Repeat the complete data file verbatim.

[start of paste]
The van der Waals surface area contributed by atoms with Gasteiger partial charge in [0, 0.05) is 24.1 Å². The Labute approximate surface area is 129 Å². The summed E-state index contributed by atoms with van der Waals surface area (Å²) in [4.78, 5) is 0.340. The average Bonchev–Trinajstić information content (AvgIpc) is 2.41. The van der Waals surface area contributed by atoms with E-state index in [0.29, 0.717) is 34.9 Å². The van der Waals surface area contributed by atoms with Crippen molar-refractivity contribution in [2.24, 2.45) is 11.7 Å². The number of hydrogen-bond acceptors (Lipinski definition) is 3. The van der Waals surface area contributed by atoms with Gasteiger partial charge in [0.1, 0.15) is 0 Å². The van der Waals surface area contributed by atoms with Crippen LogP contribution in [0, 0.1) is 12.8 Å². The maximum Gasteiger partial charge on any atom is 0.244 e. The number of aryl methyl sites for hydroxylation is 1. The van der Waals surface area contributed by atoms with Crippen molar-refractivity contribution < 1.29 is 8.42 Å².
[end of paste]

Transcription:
The van der Waals surface area contributed by atoms with Gasteiger partial charge in [0, 0.05) is 24.1 Å². The Labute approximate surface area is 129 Å². The summed E-state index contributed by atoms with van der Waals surface area (Å²) in [4.78, 5) is 0.340. The average Bonchev–Trinajstić information content (AvgIpc) is 2.41. The van der Waals surface area contributed by atoms with E-state index in [0.29, 0.717) is 34.9 Å². The van der Waals surface area contributed by atoms with Crippen molar-refractivity contribution in [2.24, 2.45) is 11.7 Å². The number of hydrogen-bond acceptors (Lipinski definition) is 3. The van der Waals surface area contributed by atoms with Gasteiger partial charge in [0.1, 0.15) is 0 Å². The van der Waals surface area contributed by atoms with Crippen LogP contribution in [0, 0.1) is 12.8 Å². The maximum Gasteiger partial charge on any atom is 0.244 e. The number of aryl methyl sites for hydroxylation is 1. The van der Waals surface area contributed by atoms with Crippen molar-refractivity contribution < 1.29 is 8.42 Å².